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Voyager Bankruptcy: The Latest Crypto Casualty Faces Delisting – Investor's Business Daily


Voyager Digital (VOYGVF) is the latest casualty from the Terra and LUNA cryptocurrency collapse. Voyager filed for Chapter 11 bankruptcy late Tuesday. The crypto broker, which has been suffering from the default and liquidation of Three Arrows Capital, suspended all activity on its platform last week. The Toronto Stock Exchange halted trading of the stock following the Voyager bankruptcy announcement. The exchange is expediting a review to potentially delist Voyager’s shares.




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In its bankruptcy filing, Voyager reported it has over $110 million of cash and owned crypto assets on hand. It has about $1.3 billion of digital assets on its platform. Those assets include more than $650 million in claims against crypto hedge fund Three Arrows Capital (3AC).

Last week, A British Virgin Islands court ordered Singapore-based 3AC to liquidate following its default on Bitcoin loans. 3AC was unable to make payments on its 15,250 BTC, as well as the $350 million USDC it had borrowed from Voyager. On Friday, 3AC filed for Chapter 15 bankruptcy in the Southern District of New York. Chapter 15 allows the hedge fund to attempt to protect some of its assets from creditors.

Voyager Bankruptcy Plan

Voyager’s Chapter 11 approach allows the broker to reorganize while continuing operations. Its current plan is to give customers a combination of proceeds from the 3AC recovery, common shares of the reorganized company and Voyager tokens. Court approval is pending for this effort to return at least some value to stakeholders.

Customers holding U.S. dollars in their accounts will get access to their funds once Metropolitan Commercial Bank completes its reconciliation and fraud prevention process.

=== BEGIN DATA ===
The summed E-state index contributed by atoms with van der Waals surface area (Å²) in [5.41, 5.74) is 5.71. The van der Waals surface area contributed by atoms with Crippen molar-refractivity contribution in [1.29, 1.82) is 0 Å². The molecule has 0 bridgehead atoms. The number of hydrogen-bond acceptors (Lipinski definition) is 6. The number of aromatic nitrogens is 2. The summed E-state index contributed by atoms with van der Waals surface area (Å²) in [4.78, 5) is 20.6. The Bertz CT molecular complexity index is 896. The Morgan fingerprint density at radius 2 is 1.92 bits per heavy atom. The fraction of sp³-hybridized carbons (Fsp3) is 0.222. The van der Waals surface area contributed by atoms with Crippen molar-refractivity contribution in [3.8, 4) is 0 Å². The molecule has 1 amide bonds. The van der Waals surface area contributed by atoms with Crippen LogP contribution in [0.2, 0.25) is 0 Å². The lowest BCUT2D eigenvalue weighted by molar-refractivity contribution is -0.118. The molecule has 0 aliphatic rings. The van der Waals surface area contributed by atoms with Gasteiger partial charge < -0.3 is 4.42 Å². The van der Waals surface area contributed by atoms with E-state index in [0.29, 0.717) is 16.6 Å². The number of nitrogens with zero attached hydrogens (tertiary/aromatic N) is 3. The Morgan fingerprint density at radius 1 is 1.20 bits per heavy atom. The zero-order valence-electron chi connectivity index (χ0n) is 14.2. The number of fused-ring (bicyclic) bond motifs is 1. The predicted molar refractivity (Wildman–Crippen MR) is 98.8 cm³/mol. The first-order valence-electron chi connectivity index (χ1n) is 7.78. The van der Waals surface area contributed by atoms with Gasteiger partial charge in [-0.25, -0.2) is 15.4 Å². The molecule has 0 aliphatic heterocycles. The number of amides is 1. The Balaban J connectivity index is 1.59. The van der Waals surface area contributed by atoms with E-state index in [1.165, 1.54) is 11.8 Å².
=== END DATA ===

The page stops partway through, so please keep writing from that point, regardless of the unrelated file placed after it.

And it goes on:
Voyager will file customary “first day” motions that would allow it to maintain operations, pay employees and continue primary benefits.

On June 22, Voyager signed a deal for a $500 million credit facility from Alameda Research. Alameda is led by CEO Sam Bankman-Fried, who also runs the cryptocurrency exchange FTX. Voyager’s bankruptcy filing lists $75 million of unsecured credit to Alameda Research and nearly $100,000 to Google. The company declined to name other firms it owes money.

More Lender Losses

Voyager isn’t the only crypto lender in a crunch. Last week, FTX signed a deal to bail out BlockFi. The agreement includes an option to buy BlockFi at a maximum price of $240 million, based on performance triggers, BlockFi CEO Zac Price said in a tweet. FTX US will also provide a $400 million revolving credit facility to the digital asset lender.

Crypto lending exchange Celcius is also feeling the heat. The company was pursuing a lifeline from FTX, but it fell through because of the $2 billion hole in its balance sheet. On June 12, Celcius froze withdraws and transfers on its platform, locking the funds for its 1.7 million users. The company says it’s exploring strategic transactions and restructuring liabilities to preserve its assets, which were around $12 billion under management as of May.

You can follow Harrison Miller for more news and updates on Twitter @IBD_Harrison

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